Friday, April 8, 2011

Community organisation sets out to create ‘Safe Swim Zone’ for Grand Bahama

Shown L-R: Brad Scott and James Sarles, club members; Ken Saunders, incoming president; James Rose, past president; Wayne Russell, treasurer; Steven Dillet, assistant district governor; and Ivan Chestnut, club member. (Photo: Erik J. Russell / Keen i Media Ltd)

A local community organisation has launched a new initiative to create a ‘Safe Swim Zone’ along the south shore of Grand Bahama for the protection of visitors and residents alike.

The Rotary Club of Grand Bahama Sunrise has taken on a project that will enhance the tourist experience and make it just a little bit safer for everyone on Grand Bahama.

Members have embarked on a project to create a Safe Swim Zone all along the island’s southern coast by creating a distinct separation between boaters and jet ski operators on one side of the surf and swimmers on the other.

Over recent months, the project took Rotarians door-to-door of beachfront residences and businesses to help raise the funds required to purchase the materials and equipment needed to establish the safe swimming area. The funds will also continue the Rotary Club’s extensive year-round community support efforts.

This project has raised over $25,000 from concerned residents in the local community, and as a result, Rotarians have been able to purchase 260 polyethylene 16-inch diameter foam-filled buoys that were custom-made by Jim Buoy, in California. The next phase of this project is focused on placing them in the water.

The implementation stage will require additional donations to the Rotary Club, but for Immediate Past President of the Rotary Club of Grand Bahama Sunrise Jamie Rose this is a mission that is worth the effort and worthy of the continued support of the Grand Bahama community.

“The Safe Swim Zone project was brought on because there is a lot of abuse going on as far as [boaters] going in too close to the shore, and it showed a clear immediate danger for people who are going swimming off the beach,” Mr Rose said. “This was something that could really affect the community, safety-wise and tourism-wise. So, this will give an area that will show where the liability is for boaters. It gives boaters an area of responsibility,” he said.

The Safe Swim Zones will be designated at Taino Beach, Discovery Bay, Banana Bay, in front of the Coral Beach hotel, the entire stretch of the Silver Point jetty entrance, Bell Channel and past Smith’s Point, Spanish Main, and as far east as the Grand Lucayan Waterway.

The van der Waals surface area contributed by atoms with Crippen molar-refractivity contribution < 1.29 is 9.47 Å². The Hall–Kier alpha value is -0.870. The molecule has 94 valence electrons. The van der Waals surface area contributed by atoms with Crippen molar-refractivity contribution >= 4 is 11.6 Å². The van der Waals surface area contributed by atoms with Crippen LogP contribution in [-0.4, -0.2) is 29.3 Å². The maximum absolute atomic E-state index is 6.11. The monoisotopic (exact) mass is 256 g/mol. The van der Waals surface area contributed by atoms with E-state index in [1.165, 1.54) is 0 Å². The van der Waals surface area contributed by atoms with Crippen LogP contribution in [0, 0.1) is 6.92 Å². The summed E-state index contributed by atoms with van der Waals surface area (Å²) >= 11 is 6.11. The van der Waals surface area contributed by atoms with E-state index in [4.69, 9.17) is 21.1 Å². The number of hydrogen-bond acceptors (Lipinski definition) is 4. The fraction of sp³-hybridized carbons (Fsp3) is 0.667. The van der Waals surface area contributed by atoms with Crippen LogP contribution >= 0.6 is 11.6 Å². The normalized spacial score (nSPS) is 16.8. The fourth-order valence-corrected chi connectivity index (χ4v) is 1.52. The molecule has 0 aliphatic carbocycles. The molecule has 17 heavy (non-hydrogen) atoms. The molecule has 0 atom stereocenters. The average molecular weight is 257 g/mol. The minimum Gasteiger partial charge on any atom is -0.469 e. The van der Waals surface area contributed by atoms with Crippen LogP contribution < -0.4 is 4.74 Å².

Mr Rose explained: “The law states that boats have to stay 200 feet away from the high tide mark, but 200 feet away is often violated by boaters. So, for people by the water, especially in the summer, it poses a threat to their safety. Jet skiers, banana boat operators – generally, they are all operating inside 200 feet – not necessarily because they are in defiance of the law, but because there is no clear line showing them what the distance is.”

According to Mr Rose, volunteers will install the buoys, and large concrete moorings will be used to anchor the buoys in the water so that they will stay in place all year. The moorings have been specially designed to also provide a safe habitat for marine life such as crawfish and fish. He noted that this would be an ongoing maintenance project for Rotarians in Grand Bahama.

Betty Bethel, general manager of business development at the Ministry of Tourism, said the project is a timely one as the ministry is concerned about tourist safety on the beaches.

“There is a concern of creating a swim zone for guests because we do have a lot of illegal operators on the beach, primarily in the Lucaya area, and we have been aggressively addressing that along with the police department and the port director,” she said.

Mrs Bethel applauded Rotary for taking the initiative as a private organization and living up to the ministry’s slogan “tourism is everybody’s business” and for helping to improve the tourism product on Grand Bahama. She said that the ministry has been working with the Royal Bahamas Police Force — the Lucaya station in particular — to have a stronger police presence on the beach.

Mr Rose said that a key element of their efforts is to help raise awareness about the purpose and function of the Safe Swim Zone. “Part of the goal will be for us to have signage placed throughout public access points to the beaches, in the hotel lobbies and areas where the public can actually get through to the beach.” Mr Rose explained that the signs will state what the buoy line is, how it was installed, where the funding came from and informing swimmers that they should stay inside this buoy line for their own safety.

“We have been in talks with commercial operators who utilise that stretch of beach so they are aware that the project is ongoing and are fully supportive of it as well,” Rose said.

Installation of the Safe Swim Zone buoy system is expected to begin on May 7, 2011.

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